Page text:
History of ERCHA
by Mary Trimble, former ERCHA leader
In 1987, the idea of homeschooling was, at best, a novelty relegated to hippies and "religious fanatics." When I mentioned to a group of medical students that I planned on teaching my 5 year old son at home one of them said, "Don’t plan on doing that in New York, you would probably be shot." It was in this environment that Mary McCarley started a homeschool mothers group that met once a month in the basement of the Grace Brethren Church. About twelve women gathered to support and receive support from one another. Education for the group came in the form of books written by John Holt, Mary Pride, Dorothy and Raymond Moore, Greg Harris and a few others. Magazines sprouted up such as Teaching Home and Practical Homeschooling Magazine. Curriculum was a hot topic of conversation. Some of the programs available were Calvert, Christian Liberty, ATIA, KONOS and ACE.
Although, initially, not homeschool-friendly Abeka and Bob Jones were also available. Swimming was the group activity to involve parents and children and the locker room was our other support group meeting place.
In 1989, when Mary McCarley moved to Washington, DC, I took over the little group. One of the goals was to provide children with the opportunity to do together that which could not be done at home. The first activity was a week-long soccer clinic. Since the clinic had 40 children in attendance the idea was expanded and, for several years, there were sports clinics to include volleyball, tennis, golf and soccer. Weekly activities included swimming and roller-skating and every Tuesday afternoon there was a club: art, science, music and history. Field trips were planned at least once a month. During this time homeschooling became a mainstream option and the group grew.
With this growth Jackie Torkelson became co-president, Anne Kincaid was vice-president/treasurer and Marcia Goering was librarian. Now we were charging $15 a year dues to send out a monthly newsletter which Susan Teel published and mailed. From the beginning, members who wanted to have an activity were responsible for their ideas. This meant the officers guided the group and many people put a lot of effort in making the group successful.
While the organization was growing so were the kids. Elizabeth Beckett and Sarah Teel won the ThinkQuest competition in 1997. However, they did not have a "school name". At that point we scrambled for a name and we became Eagle River Chugiak Home School Association (aka ERCHA). That same year our state legislature passed the best homeschooling law in the nation. No longer were we required to report to the State of Alaska Department of Education. Within a few months public homeschools sprang up, starting with IDEA. Up until this point, the statewide homeschool group APHEA was strong. However, suddenly, they were looking for a role and, since they no longer had the membership to host the annual homeschool convention, ERCHA assumed responsibility for two years. Instrumental in helping make this work were 4 key individuals; Brian & Mary Trimble, Ramona Mortier and Anne Kincaid.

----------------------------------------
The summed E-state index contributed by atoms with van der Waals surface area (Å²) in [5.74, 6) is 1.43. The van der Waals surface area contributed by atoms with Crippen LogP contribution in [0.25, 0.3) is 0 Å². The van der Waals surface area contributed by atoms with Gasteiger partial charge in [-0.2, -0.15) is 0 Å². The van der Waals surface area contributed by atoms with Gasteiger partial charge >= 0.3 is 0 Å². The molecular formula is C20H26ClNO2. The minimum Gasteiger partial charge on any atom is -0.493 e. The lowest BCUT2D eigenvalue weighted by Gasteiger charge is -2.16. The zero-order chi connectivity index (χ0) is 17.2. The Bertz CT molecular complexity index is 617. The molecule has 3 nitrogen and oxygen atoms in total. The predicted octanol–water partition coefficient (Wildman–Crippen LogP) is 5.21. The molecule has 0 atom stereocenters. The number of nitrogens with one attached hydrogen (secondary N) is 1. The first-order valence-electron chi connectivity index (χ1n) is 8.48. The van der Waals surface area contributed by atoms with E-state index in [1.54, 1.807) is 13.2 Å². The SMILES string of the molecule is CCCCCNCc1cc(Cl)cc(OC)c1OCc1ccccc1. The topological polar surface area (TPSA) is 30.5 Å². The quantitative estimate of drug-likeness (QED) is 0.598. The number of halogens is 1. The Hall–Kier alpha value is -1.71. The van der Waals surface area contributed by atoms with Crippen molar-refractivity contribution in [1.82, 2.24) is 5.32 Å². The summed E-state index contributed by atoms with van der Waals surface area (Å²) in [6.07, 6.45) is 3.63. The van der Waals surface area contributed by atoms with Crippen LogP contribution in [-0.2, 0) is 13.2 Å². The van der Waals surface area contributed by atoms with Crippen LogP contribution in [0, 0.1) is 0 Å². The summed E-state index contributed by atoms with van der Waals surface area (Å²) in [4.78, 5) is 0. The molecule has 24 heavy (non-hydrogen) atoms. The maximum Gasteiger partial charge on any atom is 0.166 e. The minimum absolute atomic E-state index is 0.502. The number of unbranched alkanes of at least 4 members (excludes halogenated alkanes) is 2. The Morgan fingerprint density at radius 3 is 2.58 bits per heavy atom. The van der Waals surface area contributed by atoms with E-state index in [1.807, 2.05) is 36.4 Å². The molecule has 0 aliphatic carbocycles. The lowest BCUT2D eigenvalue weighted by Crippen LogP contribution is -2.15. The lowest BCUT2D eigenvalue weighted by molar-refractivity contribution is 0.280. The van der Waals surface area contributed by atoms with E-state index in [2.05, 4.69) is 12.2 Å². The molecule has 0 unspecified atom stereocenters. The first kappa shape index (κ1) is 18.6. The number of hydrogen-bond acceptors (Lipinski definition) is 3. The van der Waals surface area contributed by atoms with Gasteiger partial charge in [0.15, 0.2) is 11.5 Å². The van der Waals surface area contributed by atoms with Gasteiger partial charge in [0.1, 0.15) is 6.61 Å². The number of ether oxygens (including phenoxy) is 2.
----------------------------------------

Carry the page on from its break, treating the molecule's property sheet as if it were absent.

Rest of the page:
In 1998, Joel Beckett, Samuel Beckett, Caleb Teel and Aaron Trimble entered the same Animals of the Arctic competition, so the group ERCHA became a 501(c)(3) organization. When they won ERCHA received $2,000.
By 1999, the homeschool movement was popular and diverse. As a non-profit organization we held annual officer elections and we realized if we were going to maintain our Christian foundation we needed to have a statement of faith for the officers and our identity reflected in our name. Thus, ERCHA became Eagle River Christian Homeschool Association. After 11 years of service, Mary Trimble passed the presidential baton to Hiedi Kroeker during the 2001-2002 school year. From 2002-2004, Mary Trimble was again elected president and in 2003 we held our first ERCHA graduation.
After Mary's youngest graduated from high school, Ramona Mortier served as president from 2004-2008. Other ERCHA leaders include: Kelly Foreman 2008-2009 and 2011-2012, Lisa Torkelson 2009-2010, Shelly Carruba 2010-2011, Diana Weatherby 2012-2014, Jill Blackstone 2014-2015.